10 ways to grade your tax season

Published
  • April 28 2017, 5:50pm EDT
With April 18 in the past, tax practices should start assessing their performance.

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Once the post-season parties are finished, once everyone’s back from vacation, and once everyone’s caught up on their sleep, it’s time for tax practices to turn a critical eye to their own internal workings in order to make things better for next tax season.

With that in mind, here are 10 areas on which to grade a tax practice (and its staff, tax software providers and clients).

1. Overall profitability

To judge a practice’s overall profitability, it helps to have data on its billings and realization from the previous year – but also what was projected for this year, in order to compare the real results against those projections.

Besides projected-versus-actual billing, it’s also worth looking at expected-versus-actual hours and other staffing metrics. If it’s possible, firms may also want to drill down on individual accounts or types of accounts to see how profitable they actually are.

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2. The practice’s tax software

Apart from the coffee maker, there is no tool more important to tax season that whatever tax prep software the firm uses. To that end, they’ll want to judge whether it offered the forms they needed, how hard their staff found it to use, how well it worked with the firm’s other software and systems, how any upgrades performed, and so on.

Many tax software providers start offering tests and demos of new packages and features during the summer, and it’s helpful to have a good idea of what worked and what didn’t before kicking tires on new packages.

3. The tax software provider

Some technology companies build great software but fail to support it properly, so it’s worth considering how the software vendor performed separately from how the software itself performed.

How responsive was the vendor to technical issues and questions? How reliable were their support teams? Did they have any unexpected service outages? How good were they at communicating about outages or other disruptions, and how quickly did they resolve them?

4. The practice’s workflow

This is an area where it pays to bring in people from all levels of the tax practice, to get a wide range of perspectives on how work is routed through the office. What held returns up the most – was it dilatory clients? poor scheduling? software or hardware issues? unnecessary steps in the process?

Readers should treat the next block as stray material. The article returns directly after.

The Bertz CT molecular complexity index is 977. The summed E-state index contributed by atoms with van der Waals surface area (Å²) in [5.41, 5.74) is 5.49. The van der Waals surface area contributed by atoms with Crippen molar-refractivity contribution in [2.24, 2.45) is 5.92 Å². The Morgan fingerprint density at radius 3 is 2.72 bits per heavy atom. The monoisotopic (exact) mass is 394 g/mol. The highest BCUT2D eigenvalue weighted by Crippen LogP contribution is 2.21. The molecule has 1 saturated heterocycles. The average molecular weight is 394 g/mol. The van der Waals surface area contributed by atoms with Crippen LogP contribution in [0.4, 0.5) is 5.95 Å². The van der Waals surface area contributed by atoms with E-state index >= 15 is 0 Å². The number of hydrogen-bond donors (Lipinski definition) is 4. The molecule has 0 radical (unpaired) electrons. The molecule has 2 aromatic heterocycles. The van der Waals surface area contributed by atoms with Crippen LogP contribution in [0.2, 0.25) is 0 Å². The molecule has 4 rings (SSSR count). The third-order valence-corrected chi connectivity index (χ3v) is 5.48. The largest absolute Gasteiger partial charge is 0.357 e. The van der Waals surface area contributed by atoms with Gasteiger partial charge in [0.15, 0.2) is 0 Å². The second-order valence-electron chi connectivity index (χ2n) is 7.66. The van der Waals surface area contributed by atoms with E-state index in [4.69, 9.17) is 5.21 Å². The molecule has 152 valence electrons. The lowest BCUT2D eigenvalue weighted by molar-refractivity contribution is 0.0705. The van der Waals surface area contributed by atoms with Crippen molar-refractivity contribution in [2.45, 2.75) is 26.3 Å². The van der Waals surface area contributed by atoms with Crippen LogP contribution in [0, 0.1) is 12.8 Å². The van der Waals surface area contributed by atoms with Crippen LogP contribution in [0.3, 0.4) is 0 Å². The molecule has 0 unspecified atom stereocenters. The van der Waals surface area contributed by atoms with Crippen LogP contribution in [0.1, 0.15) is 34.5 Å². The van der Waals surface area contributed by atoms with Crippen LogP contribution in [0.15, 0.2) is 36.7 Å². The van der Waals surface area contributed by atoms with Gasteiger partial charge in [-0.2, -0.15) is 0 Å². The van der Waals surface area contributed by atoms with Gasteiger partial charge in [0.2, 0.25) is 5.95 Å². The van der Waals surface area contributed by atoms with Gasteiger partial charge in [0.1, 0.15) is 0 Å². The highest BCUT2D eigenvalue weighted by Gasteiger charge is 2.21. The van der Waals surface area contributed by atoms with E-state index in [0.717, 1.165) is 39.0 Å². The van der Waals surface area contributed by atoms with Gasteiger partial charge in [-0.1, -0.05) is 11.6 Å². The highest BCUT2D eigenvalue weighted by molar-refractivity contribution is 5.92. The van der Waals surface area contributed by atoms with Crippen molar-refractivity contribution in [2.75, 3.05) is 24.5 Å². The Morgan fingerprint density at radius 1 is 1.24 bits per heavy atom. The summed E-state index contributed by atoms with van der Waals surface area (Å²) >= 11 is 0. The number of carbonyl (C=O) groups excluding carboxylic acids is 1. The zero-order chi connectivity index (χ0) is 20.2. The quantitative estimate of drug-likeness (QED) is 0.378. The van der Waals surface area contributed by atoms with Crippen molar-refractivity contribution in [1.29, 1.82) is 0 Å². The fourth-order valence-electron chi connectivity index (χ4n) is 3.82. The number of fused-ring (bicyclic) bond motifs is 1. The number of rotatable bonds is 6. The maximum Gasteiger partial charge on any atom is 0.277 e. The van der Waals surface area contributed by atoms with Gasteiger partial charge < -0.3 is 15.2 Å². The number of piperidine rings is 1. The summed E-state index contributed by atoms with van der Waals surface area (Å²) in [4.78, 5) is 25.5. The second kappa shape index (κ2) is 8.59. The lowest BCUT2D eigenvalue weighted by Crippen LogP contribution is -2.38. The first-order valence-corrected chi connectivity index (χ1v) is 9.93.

If the biggest roadblocks don’t spring from the firm’s processes or technology, they may come down to individual performance, which is the next area to examine.

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5. Staff performance (and partners, too)

Consulting with individual managers and reviewing individual returns will help figure out which staffers needed more training, better management, a stronger grasp of the firm’s processes – or a new career.

However, it’s important to make sure that everyone gets assessed, as partners and managers can cause just as much trouble during tax season as anyone else.

6. Staffing levels

This can be part of the overall assessment of the firm’s profitability, but it’s a complex enough area to reward diving into on its own.

Some questions to consider: Was staffing demand consistent throughout the season, or did it vary? Is the firm’s ratio of temporary to permanent tax help appropriate? What does the growing use of extensions mean for post-season staffing?

7. Client profitability

Legacy clients with low fees may be dragging down a firm’s overall profitability, as can partners who are afraid to bill for all they’re worth. Firms may want to set a fee level and examine any client who falls below that, allowing exceptions only with very good reason.

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8. Client personality

Some clients may not be worth working with, no matter how much they pay. Some don’t pay much; some have returns that are either too easy (uninteresting and unchallenging) or too hard (not worth the fees); some have unrealistic or insane ideas about turnaround times and service levels; some fight over fees; and worst of all, some abuse staff.

Identifying and getting rid of them will make next tax season much better for all concerned.

9. Client satisfaction

One easy way to judge client satisfaction is to note how many of them return each year. That’s a great start – but it’s also worth tracking how many of them refer other potential clients to the firm.

That’s purely passive, though: The best way to find out what you’re doing right and wrong with clients is to ask them, preferably with a formal survey, either by e-mail or by phone.

10. Security

This can be hard to judge, but it’s worth trying to find out how closely staff followed the firm’s security policies. Did clients and staff actually use the firm’s portal or encrypted e-mail systems for exchanging information, as opposed to just e-mailing it in the clear? And did the firm track how many clients’ identities had been stolen this year? Does it have a service in place to help those clients?